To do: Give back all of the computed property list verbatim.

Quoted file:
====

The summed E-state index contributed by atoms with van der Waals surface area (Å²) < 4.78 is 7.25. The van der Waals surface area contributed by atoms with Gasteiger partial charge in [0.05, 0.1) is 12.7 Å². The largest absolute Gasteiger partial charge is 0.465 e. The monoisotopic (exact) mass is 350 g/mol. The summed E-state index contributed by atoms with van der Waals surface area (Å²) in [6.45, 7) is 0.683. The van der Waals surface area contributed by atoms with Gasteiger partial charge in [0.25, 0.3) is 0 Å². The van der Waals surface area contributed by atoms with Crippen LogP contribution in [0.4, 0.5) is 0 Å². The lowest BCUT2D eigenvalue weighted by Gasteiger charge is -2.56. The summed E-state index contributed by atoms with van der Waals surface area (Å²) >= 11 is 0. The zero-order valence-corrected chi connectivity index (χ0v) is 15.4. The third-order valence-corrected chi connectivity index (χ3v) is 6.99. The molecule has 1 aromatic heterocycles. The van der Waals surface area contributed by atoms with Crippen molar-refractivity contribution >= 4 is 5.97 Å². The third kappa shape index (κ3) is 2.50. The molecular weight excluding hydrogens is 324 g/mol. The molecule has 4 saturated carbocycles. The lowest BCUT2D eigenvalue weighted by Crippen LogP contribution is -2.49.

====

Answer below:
The summed E-state index contributed by atoms with van der Waals surface area (Å²) < 4.78 is 7.25. The van der Waals surface area contributed by atoms with Gasteiger partial charge in [0.05, 0.1) is 12.7 Å². The largest absolute Gasteiger partial charge is 0.465 e. The monoisotopic (exact) mass is 350 g/mol. The summed E-state index contributed by atoms with van der Waals surface area (Å²) in [6.45, 7) is 0.683. The van der Waals surface area contributed by atoms with Gasteiger partial charge in [0.25, 0.3) is 0 Å². The van der Waals surface area contributed by atoms with Crippen LogP contribution in [0.4, 0.5) is 0 Å². The lowest BCUT2D eigenvalue weighted by Gasteiger charge is -2.56. The summed E-state index contributed by atoms with van der Waals surface area (Å²) >= 11 is 0. The zero-order valence-corrected chi connectivity index (χ0v) is 15.4. The third-order valence-corrected chi connectivity index (χ3v) is 6.99. The molecule has 1 aromatic heterocycles. The van der Waals surface area contributed by atoms with Crippen molar-refractivity contribution >= 4 is 5.97 Å². The third kappa shape index (κ3) is 2.50. The molecular weight excluding hydrogens is 324 g/mol. The molecule has 4 saturated carbocycles. The lowest BCUT2D eigenvalue weighted by Crippen LogP contribution is -2.49.